Child Safety Seats Waipahu HI

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Maaco Auto Body Shop and Collision Center
(808) 488-2222
98-746 Kuahao Place
Pearl City, HI
Hours
Mon-Fri :8AM - 5:30PM
Sat:9AM - 12:00PM
Sun:Noon - 5PM

D & E Automotive
(808) 676-2886
94-547 Ukee St Ste 312
Waipahu, HI

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Island Auto Air Incorporated
(808) 455-9332
96-1396 Waihona St
Pearl City, HI

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Auto Repair of Hawaii
(808) 488-7555
98-055 Kam Hwy
Aiea, HI

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Leafracing Auto Performance & Tire Service
(808) 426-4194
1734 Republican St.
Honolulu, HI
 
Lex Brodie's Tire Co
(808) 671-4561
94-169 Farrington Hwy
Waipahu, HI

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Hawaii Auto Electric Inc
(808) 487-7783
98-406 Kamehameha Hwy Ste B
Pearl City, HI

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Checker Auto Parts
(808) 485-0414
4561 Salt Lake Blvd
Honolulu, HI
 
Lex Brodie Tire Co.
(808) 841-6040
333 Kalihi St
Honolulu, HI

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Atlas Brake & Repair Inc
(808) 842-1434
2014 Republican St
Honolulu, HI

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Everything You Need to Know About Child Safety Seats

By Josh Sadlier  

Car seat
Like most other animals in the kingdom, humans have an instinctive desire to protect their offspring from harm, so using child safety seats seems like a matter of common sense. But as many parents have discovered over the years, these seats are actually rather complicated. For one thing, there are a few different kinds of seats. For another, there are laws governing parents’ usage of child safety seats while driving, and these laws vary by state. And then there’s the fact that installing the confounded things can be a pain in the parental tuchus. You have better things to do than sort through the details, so we’ve broken down the various laws, seats and systems for you.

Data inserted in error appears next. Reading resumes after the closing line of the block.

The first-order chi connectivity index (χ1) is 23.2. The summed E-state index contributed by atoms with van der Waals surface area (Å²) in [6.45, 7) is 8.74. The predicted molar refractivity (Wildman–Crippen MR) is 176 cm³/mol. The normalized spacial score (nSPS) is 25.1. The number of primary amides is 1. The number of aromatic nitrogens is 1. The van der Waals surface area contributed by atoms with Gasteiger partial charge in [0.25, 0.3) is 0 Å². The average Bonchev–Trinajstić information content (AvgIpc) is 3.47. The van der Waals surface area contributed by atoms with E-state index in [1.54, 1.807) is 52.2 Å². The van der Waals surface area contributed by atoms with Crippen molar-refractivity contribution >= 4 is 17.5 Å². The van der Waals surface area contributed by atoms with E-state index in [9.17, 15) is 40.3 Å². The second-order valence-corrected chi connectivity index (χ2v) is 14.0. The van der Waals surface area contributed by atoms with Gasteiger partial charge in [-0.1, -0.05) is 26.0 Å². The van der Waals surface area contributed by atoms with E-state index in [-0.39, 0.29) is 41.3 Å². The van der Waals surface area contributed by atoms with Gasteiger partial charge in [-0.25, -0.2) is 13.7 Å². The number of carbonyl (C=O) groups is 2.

Car seat
Types of Seats
 
The infant seat can only be installed in the rear-facing position, which ensures maximal whiplash protection for a young child. Children under the age of one should always ride in the rear-facing position. The National Highway Traffic Safety Administration (NHTSA) recommends keeping your child facing rearward until the seat manufacturer’s weight limit—generally between 20 and 30 pounds for an infant seat—has been exceeded. 
 
The convertible seat is a hybrid product that permits both rear-facing and front-facing installations. It’s typically bulkier than an infant seat, but its weight limit can stretch to about 50 pounds. This allows your child to face rearward for longer, and when that’s no longer feasible because of legroom issues, you can turn the seat around and use it as a front-facing seat as long as the weight limit hasn’t been reached.
 
The combination seat is front-facing only, so you’ll be buying one of the abovementioned seats first. The “combination” part signifies this seat’s dual purpose as a conventional child safety seat (meaning it has its own five-point harness) and a booster seat (“boosting” the child high enough to be restrained by a car’s seatbelt when the harness no longer fits). The weight limit of a combination seat is higher than that of a convertible seat, and by the time your child surpasses this limit, he or she might be tall enough to use a regular seatbelt without assistance...
 
…but if not, you’ll need to invest in yet another seat, a dedicated booster seat , which has the highest weight limit of all—up to 100 pounds, or sometimes even more.
 
Current Laws
 
Because safety-seat regulations are created by state legislatures, the legal details vary widely depending on where you live. We can, however, make a few general observations. If your child is three years old or under, a safety or booster seat is mandatory. If you live anywhere except Florida, it’s four or under, and most states put the minimum age for “adult” seatbelt use between five and seven years. Beyon...

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